Blog by Marcus Coll, Disarmament and Security Centre Researcher and UC PhD student.
From March 18 – 19, I was lucky enough to attend the Conference on The Legal and Political Implications of The Treaty on the Prohibition of Nuclear Weapons (TPNW), held at The Wellington Club. This conference was organised by the New Zealand Centre for Global Studies and took place in the wake of the Christchurch terrorist attack which had occurred only three days earlier. The tragedy weighed heavily on everyone present, particularly those who were visiting from Canterbury, and each speaker acknowledged the incident before starting their presentations. While firearms and nuclear weapons fall into markedly different categories, both are weapons, nonetheless. I felt a sense of comfort in the fact that everyone attending was there because of their shared desire to mitigate and eliminate the risks weapons pose to innocent civilians.
The Keynote speaker was Professor Ramesh Thakur of Australia National University (ANU) who has had a distinguished career in the disarmament field, holding positions such as Assistant Secretary-General of the United Nations, Head of the United Nations University in Tokyo, and Director of the Centre for Nuclear Non-proliferation and Disarmament at ANU. Quite the CV! Professor Thakur spoke of the broadening range of nuclear weapon threats in the Trump-era and stressed the importance of remembering that 93% of nuclear weapons are still held by Russia and the United States alone. Having said that, as the region which houses seven out of nine of the nuclear weapon possessor states, the Asia-Pacific is the theatre where the threat is most prevalent. He also stressed that while the TPNW has its flaws, it is the first time that states on the periphery have asserted themselves against the Permanent 5 (P5) of the UN Security Council; a significant move in the creation of a new norm! My favourite quote from Professor Thakur’s presentation: “My life’s aspiration is to convince all nine nuclear weapon possessor states to agree to the following statement - ‘Nuclear war cannot be won therefore should never be fought’.”
We also heard from the Disarmament and Security Centre’s very own Council Member, Associate Professor Treasa Dunworth. She spoke of the TPNW as an agreement which rescues the Non-Proliferation Treaty (NPT) by its repeating of the obligations on signatory states. It also adds to the repeating of the norm against Nuclear Weapons.
New Zealand Disarmament Ambassador Dell Higgie spoke of the TPNW as reaffirming the 1996 World Court Advisory Opinion ruling in its preamble but stated New Zealand’s concern during the Treaty negotiations about Article 17 which provides a withdrawal clause for signatory states. My favourite quote from Dell’s presentation: “Civil society ‘got it’ long before states ever did.” in reference to the prohibiting of nuclear weapons.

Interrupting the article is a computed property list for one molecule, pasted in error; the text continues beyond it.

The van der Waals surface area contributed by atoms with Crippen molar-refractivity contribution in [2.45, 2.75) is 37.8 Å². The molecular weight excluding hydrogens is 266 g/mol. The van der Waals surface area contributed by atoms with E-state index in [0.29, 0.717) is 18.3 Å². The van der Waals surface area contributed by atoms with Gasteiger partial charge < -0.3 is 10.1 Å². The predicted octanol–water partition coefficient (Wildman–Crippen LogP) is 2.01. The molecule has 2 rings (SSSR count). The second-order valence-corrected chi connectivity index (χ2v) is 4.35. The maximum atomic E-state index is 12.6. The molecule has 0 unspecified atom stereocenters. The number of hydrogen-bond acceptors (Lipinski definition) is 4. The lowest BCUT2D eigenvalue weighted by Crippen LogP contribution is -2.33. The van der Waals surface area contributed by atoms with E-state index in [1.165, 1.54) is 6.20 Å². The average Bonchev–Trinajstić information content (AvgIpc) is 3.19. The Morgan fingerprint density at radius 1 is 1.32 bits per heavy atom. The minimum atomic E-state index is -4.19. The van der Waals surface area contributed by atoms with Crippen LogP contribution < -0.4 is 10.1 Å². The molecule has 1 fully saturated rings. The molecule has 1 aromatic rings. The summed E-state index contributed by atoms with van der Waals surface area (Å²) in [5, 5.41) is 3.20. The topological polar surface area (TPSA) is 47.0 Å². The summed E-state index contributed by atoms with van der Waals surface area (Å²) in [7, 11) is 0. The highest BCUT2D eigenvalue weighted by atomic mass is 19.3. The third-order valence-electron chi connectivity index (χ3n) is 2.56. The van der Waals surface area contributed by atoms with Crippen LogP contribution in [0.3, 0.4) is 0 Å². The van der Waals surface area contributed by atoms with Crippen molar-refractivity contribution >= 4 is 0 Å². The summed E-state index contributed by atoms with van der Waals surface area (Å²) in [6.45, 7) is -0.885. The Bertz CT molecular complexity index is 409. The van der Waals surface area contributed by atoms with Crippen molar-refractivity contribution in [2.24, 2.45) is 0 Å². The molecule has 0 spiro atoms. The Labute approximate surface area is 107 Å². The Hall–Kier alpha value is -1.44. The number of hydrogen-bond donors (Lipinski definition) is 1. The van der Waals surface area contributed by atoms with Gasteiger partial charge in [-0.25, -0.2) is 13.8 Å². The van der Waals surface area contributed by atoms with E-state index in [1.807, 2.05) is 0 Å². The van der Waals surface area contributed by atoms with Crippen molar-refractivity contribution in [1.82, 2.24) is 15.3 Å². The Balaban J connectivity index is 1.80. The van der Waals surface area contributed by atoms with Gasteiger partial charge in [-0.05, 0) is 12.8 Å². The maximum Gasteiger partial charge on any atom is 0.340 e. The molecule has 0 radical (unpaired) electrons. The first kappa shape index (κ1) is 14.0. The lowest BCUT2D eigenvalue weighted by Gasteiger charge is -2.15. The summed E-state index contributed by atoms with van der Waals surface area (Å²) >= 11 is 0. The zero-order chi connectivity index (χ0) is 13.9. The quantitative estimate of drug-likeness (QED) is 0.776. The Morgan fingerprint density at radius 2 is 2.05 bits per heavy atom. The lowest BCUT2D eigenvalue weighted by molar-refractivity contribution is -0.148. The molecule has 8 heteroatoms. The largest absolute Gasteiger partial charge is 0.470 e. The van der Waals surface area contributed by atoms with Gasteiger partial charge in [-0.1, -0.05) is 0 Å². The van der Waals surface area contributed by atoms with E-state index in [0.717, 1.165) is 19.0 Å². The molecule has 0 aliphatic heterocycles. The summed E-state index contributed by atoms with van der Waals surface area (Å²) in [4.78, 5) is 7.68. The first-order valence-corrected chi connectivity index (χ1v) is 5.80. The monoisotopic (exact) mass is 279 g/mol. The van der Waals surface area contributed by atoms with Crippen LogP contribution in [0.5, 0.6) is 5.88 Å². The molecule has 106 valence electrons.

Disarmament and Security Centre co-director Dr Kate Dewes introduced and chaired the session on the significance of the 1996 International Court of Justice (ICJ) Advisory Opinion on the legality of nuclear weapons presented by Professor Alberto Costi. Dr Dewes and a number of other New Zealanders were instrumental in bringing the case to the court. She subsequently documented its history in her PhD thesis titled ‘World Court Project’. Professor Costi stated that the ICJ Advisory Opinion has had a big impact on the development of international disarmament law.
Royal Navy Commander Robert Green (Ret’d) promoted his book, Security without Nuclear Deterrence, which dispels the theory of nuclear deterrence. A great read if you’re a history buff like me! He spoke of the hegemonic nuclear order and the effect this has had on academia with many scholars exercising self-censorship regarding nuclear disarmament. His hope is that one day his homeland of Britain will be the first P5 country to rid itself of the burden of nuclear weapon possession.
Verification expert Angela Woodward of VERTIC spoke of the practical challenges in verifying denuclearisation under the TPNW. She pointed out that there is, as yet, no framework for the creation of a new verification authority to fulfil the commitments of states parties to the treaty. The Treaty does, however, have an important normative element in global nuclear disarmament.
The conference allowed minds from around New Zealand to converge in one room and discuss the differing facets and perspectives to the TPNW. While it was easy for me to become overwhelmed at the breadth of expertise required to fulfil the aspirations of the treaty, it was inspiring to see so many passionate New Zealanders doing their best to spread our country’s commitment to nuclear disarmament. The biggest takeaway for me was the effect of normative power – the more a norm is repeated, the more it becomes commonplace in people’s minds and, in turn, those of world leaders. The TPNW adds to a norm which rejects the use, threat, and possession of nuclear weapons in their entirety, and ultimately strives to make our lives safer. With Panama being the 23rd country to ratify the treaty as recently as April 11, 2019, this normative power is spreading! Roll on 50! I would like to thank the Disarmament and Security Centre for covering the cost of my flights and lunches over the two-day conference. I am grateful that a poor student like myself was able to be a part of such an informative and dynamic event.